3. Identify and detect gastrointestinal pathology such as ileus, pneumoperitoneum, appendicitis, colitis, diverticulitis, ileitis, intussusception or hernias.
  4. Describe common sites of intra-and retroperitoneal free air, examination techniques and pitfalls for appendicitis, pneumoperitoneum, colitis, diverticulitis and hernia.

Head & Neck       

  1. Understand the normal sonographic appearance and anatomical landmarks of organs and structures in the head and neck region, including ocular, salivary glands, thyroid gland, the upper airway including larynx and trachea, upper esophagus, facial bones and neck vessels and lymph node anatomy.
  2. Describe transducer choices, scanning protocols and patient positions necessary to perform a focused ocular examination to detect retinal detachment, vitreous hemorrhage, lens dislocation, periocular free air or increased intracranial pressure.
  3. Understand common thyroid abnormalities such as cysts or masses and the anatomical relation of the parathyroid glands.
  4. Describe the appearance of salivary glands and appearance of salivary stones. Identify lymph nodes within the neck.
  5. Describe ultrasound exam techniques to detect upper airway anatomy to guide correct ETT placement including normal esophagus and esophageal intubation.
  6. Understand anatomy of main neck vessels and their relation to other musculoskeletal structures.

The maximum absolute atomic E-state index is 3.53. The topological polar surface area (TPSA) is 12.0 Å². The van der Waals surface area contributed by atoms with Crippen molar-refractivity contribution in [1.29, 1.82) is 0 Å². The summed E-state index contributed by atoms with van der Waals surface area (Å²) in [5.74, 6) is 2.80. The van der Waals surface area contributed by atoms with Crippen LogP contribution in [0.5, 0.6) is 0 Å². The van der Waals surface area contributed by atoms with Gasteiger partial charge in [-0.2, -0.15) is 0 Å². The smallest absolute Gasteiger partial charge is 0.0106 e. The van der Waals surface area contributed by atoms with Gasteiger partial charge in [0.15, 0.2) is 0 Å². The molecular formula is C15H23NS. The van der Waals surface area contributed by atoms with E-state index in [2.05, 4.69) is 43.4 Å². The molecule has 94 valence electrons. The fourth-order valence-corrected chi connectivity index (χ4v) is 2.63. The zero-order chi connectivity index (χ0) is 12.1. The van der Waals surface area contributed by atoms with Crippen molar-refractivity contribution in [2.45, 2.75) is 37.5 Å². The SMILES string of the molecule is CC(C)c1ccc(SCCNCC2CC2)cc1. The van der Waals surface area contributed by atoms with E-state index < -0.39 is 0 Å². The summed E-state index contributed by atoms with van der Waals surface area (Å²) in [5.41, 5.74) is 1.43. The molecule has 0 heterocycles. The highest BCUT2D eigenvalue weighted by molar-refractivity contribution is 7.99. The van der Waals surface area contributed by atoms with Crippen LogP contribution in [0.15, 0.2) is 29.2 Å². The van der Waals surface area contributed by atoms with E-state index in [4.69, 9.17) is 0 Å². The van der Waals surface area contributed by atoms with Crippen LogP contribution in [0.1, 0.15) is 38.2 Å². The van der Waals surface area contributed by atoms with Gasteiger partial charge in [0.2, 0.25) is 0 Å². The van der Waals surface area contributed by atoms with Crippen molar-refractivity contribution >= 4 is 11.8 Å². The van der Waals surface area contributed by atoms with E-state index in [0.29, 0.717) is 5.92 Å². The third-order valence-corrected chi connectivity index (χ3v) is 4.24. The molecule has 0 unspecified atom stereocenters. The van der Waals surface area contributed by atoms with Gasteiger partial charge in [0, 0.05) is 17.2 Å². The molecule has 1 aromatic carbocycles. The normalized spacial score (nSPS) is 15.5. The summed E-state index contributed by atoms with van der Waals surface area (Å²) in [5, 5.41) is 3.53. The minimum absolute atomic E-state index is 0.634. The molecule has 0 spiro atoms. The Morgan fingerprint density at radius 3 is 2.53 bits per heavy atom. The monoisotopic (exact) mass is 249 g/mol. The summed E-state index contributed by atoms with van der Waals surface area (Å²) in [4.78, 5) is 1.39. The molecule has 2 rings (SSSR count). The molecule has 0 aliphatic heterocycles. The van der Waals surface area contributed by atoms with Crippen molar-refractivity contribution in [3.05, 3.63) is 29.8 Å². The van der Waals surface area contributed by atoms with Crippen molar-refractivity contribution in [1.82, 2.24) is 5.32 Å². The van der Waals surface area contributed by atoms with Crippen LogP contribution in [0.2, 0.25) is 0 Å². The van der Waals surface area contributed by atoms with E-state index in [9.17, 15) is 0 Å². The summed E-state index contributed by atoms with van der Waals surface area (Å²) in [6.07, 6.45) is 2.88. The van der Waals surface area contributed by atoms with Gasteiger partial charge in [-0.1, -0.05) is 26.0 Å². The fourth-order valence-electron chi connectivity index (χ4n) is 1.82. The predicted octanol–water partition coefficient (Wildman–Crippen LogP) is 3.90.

Image Acquisition and Instrumentation

  1. Enhance your basic understanding of the basic principles of ultrasound.
  2. Apply these principles to the reduction of common artifacts and improvement of high quality diagnostic ultrasound images.
  3. Understand the relationship between transducer position and image orientation.
  4. Demonstrate the basic operator controls on the ultrasound system required for image acquisition including gain, depth and frequency.

Landmark Documentation

  1. Demonstrate proper landmark documentation of a central line insertion.
  2. Demonstrate proper landmark documentation of the FAST examination.
  3. Demonstrate proper landmark documentation of the heart (parasternal long, parasternal short, apical 4-chamber, and subcostal views).
  4. Demonstrate proper landmark documentation of the gallbladder.